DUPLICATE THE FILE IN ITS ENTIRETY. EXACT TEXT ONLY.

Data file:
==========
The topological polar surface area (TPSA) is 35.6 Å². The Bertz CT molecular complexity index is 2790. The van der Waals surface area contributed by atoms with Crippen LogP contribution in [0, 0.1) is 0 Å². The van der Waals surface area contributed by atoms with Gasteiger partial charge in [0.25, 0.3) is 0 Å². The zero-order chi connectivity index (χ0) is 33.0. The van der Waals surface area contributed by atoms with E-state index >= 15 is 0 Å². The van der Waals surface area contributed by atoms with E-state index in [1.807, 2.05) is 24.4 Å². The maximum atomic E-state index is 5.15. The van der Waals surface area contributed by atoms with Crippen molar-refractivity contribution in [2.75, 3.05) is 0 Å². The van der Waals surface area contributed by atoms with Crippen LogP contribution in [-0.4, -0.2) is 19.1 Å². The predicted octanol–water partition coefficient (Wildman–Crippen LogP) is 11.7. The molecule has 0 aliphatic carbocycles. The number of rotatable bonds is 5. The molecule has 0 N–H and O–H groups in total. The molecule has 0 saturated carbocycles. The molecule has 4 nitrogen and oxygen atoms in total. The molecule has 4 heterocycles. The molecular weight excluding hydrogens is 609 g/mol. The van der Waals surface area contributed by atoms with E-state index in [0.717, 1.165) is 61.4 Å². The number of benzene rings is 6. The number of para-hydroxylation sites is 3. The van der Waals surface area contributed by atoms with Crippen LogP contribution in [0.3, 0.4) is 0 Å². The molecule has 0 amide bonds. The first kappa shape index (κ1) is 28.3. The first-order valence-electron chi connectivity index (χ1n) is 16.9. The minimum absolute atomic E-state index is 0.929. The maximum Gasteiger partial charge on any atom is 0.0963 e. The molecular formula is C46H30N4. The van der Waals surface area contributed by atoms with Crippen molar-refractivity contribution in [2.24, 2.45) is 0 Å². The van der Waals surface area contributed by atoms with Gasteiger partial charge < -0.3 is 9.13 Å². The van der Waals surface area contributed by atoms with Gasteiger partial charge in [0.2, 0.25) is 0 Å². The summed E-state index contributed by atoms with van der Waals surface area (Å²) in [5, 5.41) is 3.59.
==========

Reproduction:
The topological polar surface area (TPSA) is 35.6 Å². The Bertz CT molecular complexity index is 2790. The van der Waals surface area contributed by atoms with Crippen LogP contribution in [0, 0.1) is 0 Å². The van der Waals surface area contributed by atoms with Gasteiger partial charge in [0.25, 0.3) is 0 Å². The zero-order chi connectivity index (χ0) is 33.0. The van der Waals surface area contributed by atoms with E-state index >= 15 is 0 Å². The van der Waals surface area contributed by atoms with E-state index in [1.807, 2.05) is 24.4 Å². The maximum atomic E-state index is 5.15. The van der Waals surface area contributed by atoms with Crippen molar-refractivity contribution in [2.75, 3.05) is 0 Å². The van der Waals surface area contributed by atoms with Crippen LogP contribution in [-0.4, -0.2) is 19.1 Å². The predicted octanol–water partition coefficient (Wildman–Crippen LogP) is 11.7. The molecule has 0 aliphatic carbocycles. The number of rotatable bonds is 5. The molecule has 0 N–H and O–H groups in total. The molecule has 0 saturated carbocycles. The molecule has 4 nitrogen and oxygen atoms in total. The molecule has 4 heterocycles. The molecular weight excluding hydrogens is 609 g/mol. The van der Waals surface area contributed by atoms with E-state index in [0.717, 1.165) is 61.4 Å². The number of benzene rings is 6. The number of para-hydroxylation sites is 3. The van der Waals surface area contributed by atoms with Crippen LogP contribution in [0.3, 0.4) is 0 Å². The molecule has 0 amide bonds. The first kappa shape index (κ1) is 28.3. The first-order valence-electron chi connectivity index (χ1n) is 16.9. The minimum absolute atomic E-state index is 0.929. The maximum Gasteiger partial charge on any atom is 0.0963 e. The molecular formula is C46H30N4. The van der Waals surface area contributed by atoms with Crippen molar-refractivity contribution in [2.24, 2.45) is 0 Å². The van der Waals surface area contributed by atoms with Gasteiger partial charge < -0.3 is 9.13 Å². The van der Waals surface area contributed by atoms with Gasteiger partial charge in [0.2, 0.25) is 0 Å². The summed E-state index contributed by atoms with van der Waals surface area (Å²) in [5, 5.41) is 3.59.